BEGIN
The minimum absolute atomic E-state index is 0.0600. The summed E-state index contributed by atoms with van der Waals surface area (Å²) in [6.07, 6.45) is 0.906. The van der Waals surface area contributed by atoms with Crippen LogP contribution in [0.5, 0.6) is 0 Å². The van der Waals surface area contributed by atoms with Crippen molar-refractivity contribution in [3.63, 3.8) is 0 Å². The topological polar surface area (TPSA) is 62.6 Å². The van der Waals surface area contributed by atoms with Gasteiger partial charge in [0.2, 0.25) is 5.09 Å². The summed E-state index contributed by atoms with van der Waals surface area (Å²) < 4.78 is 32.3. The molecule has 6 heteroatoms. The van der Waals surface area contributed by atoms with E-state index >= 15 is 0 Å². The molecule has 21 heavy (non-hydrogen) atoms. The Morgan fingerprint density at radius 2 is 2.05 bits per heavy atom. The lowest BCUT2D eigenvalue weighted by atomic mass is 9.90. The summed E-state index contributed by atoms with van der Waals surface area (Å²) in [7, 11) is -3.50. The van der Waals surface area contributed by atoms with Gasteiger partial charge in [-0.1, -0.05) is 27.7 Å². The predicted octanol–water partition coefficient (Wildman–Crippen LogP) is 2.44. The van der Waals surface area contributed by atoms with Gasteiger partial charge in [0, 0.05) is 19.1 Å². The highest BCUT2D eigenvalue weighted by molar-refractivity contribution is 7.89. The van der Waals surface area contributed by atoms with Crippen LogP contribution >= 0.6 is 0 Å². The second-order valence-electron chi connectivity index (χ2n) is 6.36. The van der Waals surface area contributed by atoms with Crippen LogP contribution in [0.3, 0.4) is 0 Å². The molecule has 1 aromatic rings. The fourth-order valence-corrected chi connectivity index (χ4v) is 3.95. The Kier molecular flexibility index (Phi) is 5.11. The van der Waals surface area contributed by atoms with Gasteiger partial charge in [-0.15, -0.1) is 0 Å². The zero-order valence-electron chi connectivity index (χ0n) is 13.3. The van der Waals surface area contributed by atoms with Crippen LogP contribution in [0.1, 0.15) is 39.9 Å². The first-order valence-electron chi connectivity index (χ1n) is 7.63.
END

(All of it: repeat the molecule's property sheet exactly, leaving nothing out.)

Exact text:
The minimum absolute atomic E-state index is 0.0600. The summed E-state index contributed by atoms with van der Waals surface area (Å²) in [6.07, 6.45) is 0.906. The van der Waals surface area contributed by atoms with Crippen LogP contribution in [0.5, 0.6) is 0 Å². The van der Waals surface area contributed by atoms with Crippen molar-refractivity contribution in [3.63, 3.8) is 0 Å². The topological polar surface area (TPSA) is 62.6 Å². The van der Waals surface area contributed by atoms with Gasteiger partial charge in [0.2, 0.25) is 5.09 Å². The summed E-state index contributed by atoms with van der Waals surface area (Å²) < 4.78 is 32.3. The molecule has 6 heteroatoms. The van der Waals surface area contributed by atoms with E-state index >= 15 is 0 Å². The molecule has 21 heavy (non-hydrogen) atoms. The Morgan fingerprint density at radius 2 is 2.05 bits per heavy atom. The lowest BCUT2D eigenvalue weighted by atomic mass is 9.90. The summed E-state index contributed by atoms with van der Waals surface area (Å²) in [7, 11) is -3.50. The van der Waals surface area contributed by atoms with Gasteiger partial charge in [-0.1, -0.05) is 27.7 Å². The predicted octanol–water partition coefficient (Wildman–Crippen LogP) is 2.44. The van der Waals surface area contributed by atoms with Gasteiger partial charge in [0, 0.05) is 19.1 Å². The highest BCUT2D eigenvalue weighted by molar-refractivity contribution is 7.89. The van der Waals surface area contributed by atoms with Crippen LogP contribution >= 0.6 is 0 Å². The second-order valence-electron chi connectivity index (χ2n) is 6.36. The van der Waals surface area contributed by atoms with Crippen LogP contribution in [0.3, 0.4) is 0 Å². The molecule has 1 aromatic rings. The fourth-order valence-corrected chi connectivity index (χ4v) is 3.95. The Kier molecular flexibility index (Phi) is 5.11. The van der Waals surface area contributed by atoms with Gasteiger partial charge in [-0.15, -0.1) is 0 Å². The zero-order valence-electron chi connectivity index (χ0n) is 13.3. The van der Waals surface area contributed by atoms with Crippen LogP contribution in [0.1, 0.15) is 39.9 Å². The first-order valence-electron chi connectivity index (χ1n) is 7.63.